I was hunkering down in the first-class lounge at the Beijing airport with my laptop and a bottle of Johnnie Walker while I waited to catch a plane back to the States when it occurred to me. “The fact that I talked my way in here tells me either Eastern cultures find social ineptitude irresistibly charming or my charisma is temporarily bolstered by an absolutely insatiable need for social contact.”
Indeed, you can’t fully grasp the meaning of the word “alienated” until you’ve gone two weeks without any significant human interaction beyond drawing stick figures on cocktail napkins or smiling and nodding while pointing at menu items. Decades of take-out fried rice orders had led me to believe communication with the people of China would be a lot more conveniently numbered than it turned out to be.
Innocent attempts to further bridge this cultural chasm could lead to results as mildly inconvenient as turning down the wrong street or as embarrassing and unfortunate as inadvertently propositioning a hooker. (Yes, really.)
After two weeks of awkwardly navigating the social byways of foreign tourism everywhere from the bustling streets of Hong Kong to the hillside cave-slums of Xi’an, I concluded my journey with a visit to the Great Wall of China.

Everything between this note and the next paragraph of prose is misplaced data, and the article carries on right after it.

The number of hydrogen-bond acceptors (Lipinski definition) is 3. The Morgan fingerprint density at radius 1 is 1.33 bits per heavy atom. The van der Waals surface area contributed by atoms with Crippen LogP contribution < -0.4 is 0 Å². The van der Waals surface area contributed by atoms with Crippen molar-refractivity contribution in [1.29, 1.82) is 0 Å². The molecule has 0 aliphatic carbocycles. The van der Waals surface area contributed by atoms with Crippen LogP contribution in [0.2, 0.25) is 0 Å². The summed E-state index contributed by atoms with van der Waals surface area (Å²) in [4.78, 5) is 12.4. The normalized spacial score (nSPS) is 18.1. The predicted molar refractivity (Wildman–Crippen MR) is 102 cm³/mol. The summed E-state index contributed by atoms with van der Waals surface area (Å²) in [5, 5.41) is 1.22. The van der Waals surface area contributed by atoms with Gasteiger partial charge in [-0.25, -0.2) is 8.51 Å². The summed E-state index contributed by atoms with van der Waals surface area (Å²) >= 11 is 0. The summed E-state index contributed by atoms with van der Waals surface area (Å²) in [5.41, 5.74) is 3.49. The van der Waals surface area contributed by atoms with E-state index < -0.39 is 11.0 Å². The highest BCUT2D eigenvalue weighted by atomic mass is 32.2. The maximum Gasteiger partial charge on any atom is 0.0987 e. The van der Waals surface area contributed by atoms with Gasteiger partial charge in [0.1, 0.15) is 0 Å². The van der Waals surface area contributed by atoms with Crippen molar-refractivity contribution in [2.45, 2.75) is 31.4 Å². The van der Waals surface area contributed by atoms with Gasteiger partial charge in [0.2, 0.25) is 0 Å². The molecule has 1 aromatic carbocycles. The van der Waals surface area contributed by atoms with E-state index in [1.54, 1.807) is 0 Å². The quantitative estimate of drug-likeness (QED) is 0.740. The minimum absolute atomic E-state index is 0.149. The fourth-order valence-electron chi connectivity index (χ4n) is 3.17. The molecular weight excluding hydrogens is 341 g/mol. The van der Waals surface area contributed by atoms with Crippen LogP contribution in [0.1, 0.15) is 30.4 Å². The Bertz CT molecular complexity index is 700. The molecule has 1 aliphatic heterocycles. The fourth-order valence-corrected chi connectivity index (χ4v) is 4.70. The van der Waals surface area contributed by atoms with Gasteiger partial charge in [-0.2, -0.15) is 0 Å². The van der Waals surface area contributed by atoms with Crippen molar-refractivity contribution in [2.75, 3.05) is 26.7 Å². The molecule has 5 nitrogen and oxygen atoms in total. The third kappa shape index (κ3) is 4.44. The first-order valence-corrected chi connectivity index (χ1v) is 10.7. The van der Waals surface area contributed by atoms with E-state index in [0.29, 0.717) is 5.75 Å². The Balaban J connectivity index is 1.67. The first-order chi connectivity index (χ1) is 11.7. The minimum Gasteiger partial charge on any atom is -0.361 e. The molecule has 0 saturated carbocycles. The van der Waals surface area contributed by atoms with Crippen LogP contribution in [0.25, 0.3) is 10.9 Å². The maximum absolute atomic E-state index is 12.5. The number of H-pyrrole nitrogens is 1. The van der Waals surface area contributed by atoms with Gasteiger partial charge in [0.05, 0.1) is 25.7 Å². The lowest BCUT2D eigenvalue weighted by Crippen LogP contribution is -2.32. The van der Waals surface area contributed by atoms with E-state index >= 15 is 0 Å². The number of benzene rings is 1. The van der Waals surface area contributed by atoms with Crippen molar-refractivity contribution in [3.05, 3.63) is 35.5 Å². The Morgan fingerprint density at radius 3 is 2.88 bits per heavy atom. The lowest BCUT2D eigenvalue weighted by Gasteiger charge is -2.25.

They say the Great Wall is the only man-made object you can see from outer space (mercifully, they specify “man-made,” thereby disqualifying my forehead), which gives you a pretty good idea that this is one heck of a long wall. In fact, it stretches on for about 5,500 miles — almost twice the width of the entire United States.
What they don’t tell you is how high it goes. On my last full day in China, I visited a well-preserved, 300-plus-year-old section of the wall in Mutianyu (about 40 miles outside Beijing) that winds up, down and around the area’s mountainous landscape. I had to take a skyride just to get to the base of the wall, and once I got to that point, both directions offered a daunting uphill climb.
But, hey, I’m pretty fit for a chain-smoking alcoholic, so what the hell?
To reach the wall’s highest point, I trudged up steep inclines and haphazard steps for nearly 45 minutes without taking a break. By the time I reached the top watchtower, my clothes were soaked through with sweat, my face and arms were covered with dead bugs, and my legs and lungs were burning with the fire of conviction. I slumped down on the stone and the sun beat down, basking me in its triumphant glow. Moments later, a couple of other tourists climbed wearily over the threshold, and we exchanged tired glances and mustered half-smiles that said, “We made it!”
It was glorious.
Five days later I’m sitting at a desk in a long row of similar desks, quietly filling out time sheets and approving expense reports. It probably goes without saying that this sort of juxtaposition affords one a fair amount of what people like to call “perspective.”